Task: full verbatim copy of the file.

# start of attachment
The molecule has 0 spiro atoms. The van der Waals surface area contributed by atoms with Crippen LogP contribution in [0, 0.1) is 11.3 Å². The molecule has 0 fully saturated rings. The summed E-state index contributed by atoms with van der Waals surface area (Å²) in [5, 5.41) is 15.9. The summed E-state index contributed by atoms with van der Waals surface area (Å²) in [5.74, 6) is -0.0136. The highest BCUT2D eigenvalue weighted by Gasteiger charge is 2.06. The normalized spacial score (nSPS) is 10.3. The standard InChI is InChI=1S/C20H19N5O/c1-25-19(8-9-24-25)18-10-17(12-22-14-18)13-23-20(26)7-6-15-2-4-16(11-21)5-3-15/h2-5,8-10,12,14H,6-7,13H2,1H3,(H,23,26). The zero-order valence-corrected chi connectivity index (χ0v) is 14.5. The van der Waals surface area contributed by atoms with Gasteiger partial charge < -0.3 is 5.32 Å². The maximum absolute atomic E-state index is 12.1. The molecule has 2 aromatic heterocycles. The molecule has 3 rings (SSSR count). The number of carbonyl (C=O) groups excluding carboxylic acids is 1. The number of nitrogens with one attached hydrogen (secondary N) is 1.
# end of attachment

The molecule has 0 spiro atoms. The van der Waals surface area contributed by atoms with Crippen LogP contribution in [0, 0.1) is 11.3 Å². The molecule has 0 fully saturated rings. The summed E-state index contributed by atoms with van der Waals surface area (Å²) in [5, 5.41) is 15.9. The summed E-state index contributed by atoms with van der Waals surface area (Å²) in [5.74, 6) is -0.0136. The highest BCUT2D eigenvalue weighted by Gasteiger charge is 2.06. The normalized spacial score (nSPS) is 10.3. The standard InChI is InChI=1S/C20H19N5O/c1-25-19(8-9-24-25)18-10-17(12-22-14-18)13-23-20(26)7-6-15-2-4-16(11-21)5-3-15/h2-5,8-10,12,14H,6-7,13H2,1H3,(H,23,26). The zero-order valence-corrected chi connectivity index (χ0v) is 14.5. The van der Waals surface area contributed by atoms with Gasteiger partial charge < -0.3 is 5.32 Å². The maximum absolute atomic E-state index is 12.1. The molecule has 2 aromatic heterocycles. The molecule has 3 rings (SSSR count). The number of carbonyl (C=O) groups excluding carboxylic acids is 1. The number of nitrogens with one attached hydrogen (secondary N) is 1.